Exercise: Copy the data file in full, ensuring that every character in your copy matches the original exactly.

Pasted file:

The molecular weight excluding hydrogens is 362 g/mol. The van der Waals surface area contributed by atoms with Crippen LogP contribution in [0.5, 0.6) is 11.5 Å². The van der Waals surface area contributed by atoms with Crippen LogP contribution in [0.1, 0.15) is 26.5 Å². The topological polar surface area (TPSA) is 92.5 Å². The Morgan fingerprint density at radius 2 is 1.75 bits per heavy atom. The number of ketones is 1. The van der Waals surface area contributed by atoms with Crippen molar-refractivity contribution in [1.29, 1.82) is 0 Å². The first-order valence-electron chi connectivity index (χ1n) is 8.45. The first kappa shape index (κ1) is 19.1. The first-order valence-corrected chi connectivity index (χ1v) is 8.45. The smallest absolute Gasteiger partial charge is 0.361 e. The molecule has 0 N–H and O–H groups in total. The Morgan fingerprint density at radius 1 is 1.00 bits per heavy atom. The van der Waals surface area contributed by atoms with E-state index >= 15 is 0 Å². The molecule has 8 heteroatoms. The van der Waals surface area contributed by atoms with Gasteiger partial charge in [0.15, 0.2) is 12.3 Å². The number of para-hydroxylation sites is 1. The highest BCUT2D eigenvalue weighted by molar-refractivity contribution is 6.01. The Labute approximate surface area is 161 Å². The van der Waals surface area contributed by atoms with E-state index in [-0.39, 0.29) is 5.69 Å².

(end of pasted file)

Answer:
The molecular weight excluding hydrogens is 362 g/mol. The van der Waals surface area contributed by atoms with Crippen LogP contribution in [0.5, 0.6) is 11.5 Å². The van der Waals surface area contributed by atoms with Crippen LogP contribution in [0.1, 0.15) is 26.5 Å². The topological polar surface area (TPSA) is 92.5 Å². The Morgan fingerprint density at radius 2 is 1.75 bits per heavy atom. The number of ketones is 1. The van der Waals surface area contributed by atoms with Crippen molar-refractivity contribution in [1.29, 1.82) is 0 Å². The first-order valence-electron chi connectivity index (χ1n) is 8.45. The first kappa shape index (κ1) is 19.1. The first-order valence-corrected chi connectivity index (χ1v) is 8.45. The smallest absolute Gasteiger partial charge is 0.361 e. The molecule has 0 N–H and O–H groups in total. The Morgan fingerprint density at radius 1 is 1.00 bits per heavy atom. The van der Waals surface area contributed by atoms with E-state index >= 15 is 0 Å². The molecule has 8 heteroatoms. The van der Waals surface area contributed by atoms with Gasteiger partial charge in [0.15, 0.2) is 12.3 Å². The number of para-hydroxylation sites is 1. The highest BCUT2D eigenvalue weighted by molar-refractivity contribution is 6.01. The Labute approximate surface area is 161 Å². The van der Waals surface area contributed by atoms with E-state index in [-0.39, 0.29) is 5.69 Å².